Search Images Maps Play YouTube News Gmail Drive More »
Sign in
Screen reader users: click this link for accessible mode. Accessible mode has the same essential features but works better with your reader.

Patents

  1. Advanced Patent Search
Publication numberUS4240446 A
Publication typeGrant
Application numberUS 05/959,461
Publication dateDec 23, 1980
Filing dateNov 13, 1978
Priority dateNov 13, 1978
Publication number05959461, 959461, US 4240446 A, US 4240446A, US-A-4240446, US4240446 A, US4240446A
InventorsRobert J. Raymond
Original AssigneeRaymond Robert J
Export CitationBiBTeX, EndNote, RefMan
External Links: USPTO, USPTO Assignment, Espacenet
Vine crop harvester
US 4240446 A
Abstract
A vine crop harvester which includes cleaning or picking rolls sufficiently close to grip and feed the stalks, the rolls being intermittently reversed to back up the stalk portions having enlarged asymmetrical branch joints and permit free chance rotation of the stalks so that, when the rolls are again actuated for forward feeding movement, these stalk joints will have their less thick cross-sections presented to the bights of the rolls for passage therebetween.
Images(4)
Previous page
Next page
Claims(7)
What is claimed is:
1. In a vine crop harvester,
an ambulatory frame,
a plurality of crop cleaning rolls supported by said frame and having spaced cylindrical surfaces,
the diameter of the crop cleaning rolls being less than the length of the crop stalks from which the crop is to be cleaned,
drive means for said rolls adapted to rotate adjacent rolls of a pair in opposite directions to grip and feed crop stalks downwardly between them and strip the fruit from the stalks,
there being sufficient space between adjacent rolls of a pair to grip and feed stalks of the crop to be cleaned but insufficient space to pass widened joints of the stalks,
and means for cyclically reversing the rotation of adjacent rolls of a pair sufficiently to move widened stalk joints which have been caught in the bight of the rolls upwardly away from the rolls for reintroduction to the rolls upon resumption of the downward progressive rotation of said rolls.
2. The structure in claim 1, and said rolls being so disposed that upwardly projecting portions of said stalks which have not yet reached said rolls are free and unconfined.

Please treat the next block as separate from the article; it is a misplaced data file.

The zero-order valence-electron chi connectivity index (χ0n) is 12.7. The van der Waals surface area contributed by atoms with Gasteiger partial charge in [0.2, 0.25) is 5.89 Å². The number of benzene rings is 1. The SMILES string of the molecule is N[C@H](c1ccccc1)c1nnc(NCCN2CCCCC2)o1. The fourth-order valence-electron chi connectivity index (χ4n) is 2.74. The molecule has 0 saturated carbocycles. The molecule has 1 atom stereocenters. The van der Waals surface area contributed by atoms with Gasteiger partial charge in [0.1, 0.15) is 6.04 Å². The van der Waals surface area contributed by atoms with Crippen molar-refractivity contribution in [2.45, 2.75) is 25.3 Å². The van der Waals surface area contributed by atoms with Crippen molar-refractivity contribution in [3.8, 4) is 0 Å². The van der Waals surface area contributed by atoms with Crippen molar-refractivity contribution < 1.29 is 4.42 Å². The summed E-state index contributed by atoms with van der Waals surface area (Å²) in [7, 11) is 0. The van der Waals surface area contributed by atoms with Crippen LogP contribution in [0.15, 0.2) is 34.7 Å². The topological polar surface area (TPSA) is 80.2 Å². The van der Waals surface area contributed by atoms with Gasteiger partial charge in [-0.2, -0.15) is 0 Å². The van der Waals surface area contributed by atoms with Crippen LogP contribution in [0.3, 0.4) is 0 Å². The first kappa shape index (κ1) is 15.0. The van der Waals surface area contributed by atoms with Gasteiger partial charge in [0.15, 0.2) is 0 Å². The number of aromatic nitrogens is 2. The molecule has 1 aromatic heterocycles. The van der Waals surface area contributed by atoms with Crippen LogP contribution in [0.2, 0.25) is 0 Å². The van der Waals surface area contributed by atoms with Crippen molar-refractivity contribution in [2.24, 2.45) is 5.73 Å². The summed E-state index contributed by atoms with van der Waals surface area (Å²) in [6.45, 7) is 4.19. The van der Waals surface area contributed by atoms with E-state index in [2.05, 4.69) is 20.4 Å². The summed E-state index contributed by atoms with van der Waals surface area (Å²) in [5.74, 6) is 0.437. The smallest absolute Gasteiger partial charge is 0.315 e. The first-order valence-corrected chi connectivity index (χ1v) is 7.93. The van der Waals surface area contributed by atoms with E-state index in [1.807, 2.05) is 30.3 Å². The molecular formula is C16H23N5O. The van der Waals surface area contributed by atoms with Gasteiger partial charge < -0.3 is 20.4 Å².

3. A method of cleaning vine crop fruits having stalks and branches with enlarged asymmetrical cross-sectional joints which includes:
feeding the stalks with their fruit thereon between pairs of oppositely rotating rolls having cylindrical surfaces spaced sufficiently to grip and feed the unjointed length of stalks downwardly therethrough, the spacing between the rolls being insufficient to pass the larger cross-sections of said joints,
periodically reversing the rotation of said rolls releasing any stalk joints caught in the bight of the rolls,
and said stalks and their joints, at the inlet side of the rolls, during the reversing and the subsequent downward feeding rotation of said rolls, being supported therebetween the rolls for free chance rotation prior to reintroduction of successive portions of the stalks to said rolls.
4. A method of cleaning vine crop fruits from vines with stalks and branches having cross-sectionally asymmetrical shapes at the junctures of the stems with the stalks which includes:
feeding the stalks with fruit thereon between downwardly feeding, oppositely rotating rolls capable of gripping and feeding the stalks but having cylindrical surfaces too closely spaced to accommodate the fruit and the greater dimensions of the asymmetrical stalk joints, intermittently reversing said rolls to reverse the movement of said stalks releasing any stem junctures caught in the bight of the rolls,
supporting the stalks therebetween the rolls in free-standing condition for free chance rotation thereof prior to their reintroduction of the bight between the rolls.
5. The method of claim 4, and rotating the rolls forwardly and reversely through different time intervals, the interval of reverse rotation being shorter than the interval of downward rotation, and the total movement of the stalks being intermittently downward.
6. The method of claim 4, and the free chance rotation of said stalks being induced in part by the reversed extension of the stalks and also by the natural rotationally imbalanced weight of the stalk, its branches and the fruit.
7. The method of claim 4, and the free chance rotation of said stalks being induced, in part, by cross-sectional irregularities in the stalks when they encounter the rolls.
Description
FIELD OF THE INVENTION

The invention is particularly adapted for use in connection with vine crops such as bell peppers and pimento peppers and other vine or stalk crops of roughly similar size and other physical characteristics. It can be used to remove outer wrapper leave of head lettuce.